LONDON (THOMSON REUTERS FOUNDATION) - From record-breaking and deadly heatwaves in western Europe to a severe drought in the Horn of Africa, the impacts of climate change are becoming increasingly clear and concerning.
But experts say insufficient attention is being paid to the knock-on effects of extreme weather events, and warn that they could jeopardise already fragile political stability around the globe by fuelling mass migration, food insecurity, and conflict.
Climate hazards even threaten to destabilise powerful players such as China and Brazil, which could have severe consequences for the rest of the world, according to a new report by risk consultancy Verisk Maplecroft.
So how can intensifying climate change hike these risks, and what can be done in response?
How do climate risks affect global stability?
As the impacts of climate change become more severe, they are expected to lead to "cascading" risks around the world.
This means they trigger chains of events which can eventually lead to political and economic turmoil.
For example, climate change can damage agricultural livelihoods, forcing farmers to abandon their land and move to cities. That may lead to urban overcrowding and pressure on infrastructure, which can in turn fuel civil unrest.
Climate-related pressures act as a catalyst for complex social and political issues which might already be "bubbling under" in countries, said the report's lead author Will Nichols.
"The very nature of these risks make them quite difficult to define and plan for," he said, urging governments and companies to put more effort into understanding them.
Which parts of the world are most vulnerable?
The report judges the vulnerability of 196 countries across 32 issues - including their exposure to climate hazards, natural resource security and poverty levels - using its own risk data along with information from sources like the World Bank.
It categorises countries into three groups: "insulated" nations that are most resilient to cascading risks; those which are most "vulnerable"; and "precarious" countries in between.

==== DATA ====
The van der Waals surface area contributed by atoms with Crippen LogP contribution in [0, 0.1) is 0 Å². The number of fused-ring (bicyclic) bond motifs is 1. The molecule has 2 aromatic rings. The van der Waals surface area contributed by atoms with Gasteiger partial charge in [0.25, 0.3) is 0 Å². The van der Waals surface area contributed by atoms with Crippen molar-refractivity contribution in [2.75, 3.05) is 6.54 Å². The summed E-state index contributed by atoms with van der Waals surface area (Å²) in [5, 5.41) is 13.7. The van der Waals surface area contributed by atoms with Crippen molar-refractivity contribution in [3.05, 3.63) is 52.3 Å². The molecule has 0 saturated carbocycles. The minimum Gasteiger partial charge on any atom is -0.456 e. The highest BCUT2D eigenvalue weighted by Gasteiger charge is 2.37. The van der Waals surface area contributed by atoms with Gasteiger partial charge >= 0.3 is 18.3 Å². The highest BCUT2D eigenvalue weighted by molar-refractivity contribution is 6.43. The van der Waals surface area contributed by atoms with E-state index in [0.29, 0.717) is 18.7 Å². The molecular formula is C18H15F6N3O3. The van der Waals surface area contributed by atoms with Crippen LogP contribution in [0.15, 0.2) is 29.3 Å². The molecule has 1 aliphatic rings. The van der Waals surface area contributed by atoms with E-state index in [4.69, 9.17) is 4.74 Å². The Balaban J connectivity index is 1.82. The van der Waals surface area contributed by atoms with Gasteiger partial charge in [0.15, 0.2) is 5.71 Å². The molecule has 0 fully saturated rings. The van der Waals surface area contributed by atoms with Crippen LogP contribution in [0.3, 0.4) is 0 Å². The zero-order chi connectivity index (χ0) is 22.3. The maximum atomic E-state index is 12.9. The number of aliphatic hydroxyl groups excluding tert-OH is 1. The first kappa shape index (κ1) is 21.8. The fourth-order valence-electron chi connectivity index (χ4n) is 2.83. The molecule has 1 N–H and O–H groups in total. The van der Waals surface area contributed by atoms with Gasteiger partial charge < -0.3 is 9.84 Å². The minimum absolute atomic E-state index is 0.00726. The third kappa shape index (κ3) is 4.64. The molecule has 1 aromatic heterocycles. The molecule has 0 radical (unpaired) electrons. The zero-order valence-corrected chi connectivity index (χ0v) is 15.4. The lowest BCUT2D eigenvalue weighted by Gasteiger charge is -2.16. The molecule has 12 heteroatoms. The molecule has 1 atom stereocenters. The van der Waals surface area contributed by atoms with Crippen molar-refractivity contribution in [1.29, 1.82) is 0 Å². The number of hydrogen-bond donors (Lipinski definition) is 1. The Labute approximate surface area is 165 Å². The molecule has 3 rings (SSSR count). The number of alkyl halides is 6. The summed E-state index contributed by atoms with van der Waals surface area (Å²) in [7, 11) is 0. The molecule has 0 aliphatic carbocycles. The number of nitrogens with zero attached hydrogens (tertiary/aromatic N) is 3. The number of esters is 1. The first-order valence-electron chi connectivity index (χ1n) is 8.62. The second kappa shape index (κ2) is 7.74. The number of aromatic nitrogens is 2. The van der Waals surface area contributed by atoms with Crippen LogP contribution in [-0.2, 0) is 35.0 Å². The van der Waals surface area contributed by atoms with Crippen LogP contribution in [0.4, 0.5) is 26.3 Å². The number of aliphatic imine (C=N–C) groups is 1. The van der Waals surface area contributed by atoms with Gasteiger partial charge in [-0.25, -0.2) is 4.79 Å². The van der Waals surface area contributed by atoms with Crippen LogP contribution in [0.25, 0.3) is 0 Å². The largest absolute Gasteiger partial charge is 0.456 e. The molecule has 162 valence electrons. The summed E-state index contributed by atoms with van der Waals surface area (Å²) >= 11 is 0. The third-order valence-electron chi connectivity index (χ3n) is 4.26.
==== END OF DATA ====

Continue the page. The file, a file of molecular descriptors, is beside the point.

The "vulnerable" group broadly consists of developing nations in Africa and Asia which are bearing the brunt of climate impacts.
The "insulated" group, of predominantly wealthier countries in Europe and North America, are strengthened by factors such as food security, strong governance and robust social policies.
Will climate change lead to geopolitical struggles and war?
The report pays particular attention to "precarious" countries, such as Brazil, Russia and Saudi Arabia, because of their global geopolitical importance.
Nichols said these nations have fractures that could weaken their response against large-scale emerging threats.
"The political situation in a country can change very quickly," he said. "There's countries like Brazil, for example, that are very close to teetering into that bottom category."
In Brazil, the report says the decline in good governance under far-right President Jair Bolsonaro could reduce the nation's resilience in the face of worsening climate impacts, with much riding on October's election.
Especially considering the global influence of these major economies, experts say climate threats could have a significant impact on international affairs.
"No matter what international security issue you care about, climate change will affect it in some way," said Erin Sikorsky, director of the US-based Center for Climate and Security.
While it is "overly simplistic" to say that climate change directly causes war, it can amplify the risk and make conflict more likely, she added.
So how can countries strengthen resilience?
The report says countries need to build up safeguards by improving healthcare, reducing corruption and strengthening human rights, among other things.
Besides measures such as heat-resistant wheat or flood defences, Sikorsky said the key to building stability and avoiding division is strong governance - which helps to build trust in society.
It is in the security interest of Global North countries like the United States to invest in developing nations' ability to adapt to climate change, she said, as well as cutting planet-warming emissions to stave off the worst impacts.
"You could get to a point where the climate shocks are so intense that they overwhelm even what are considered strong governments," Sikorsky said.
"You don't want to get to that catastrophic place."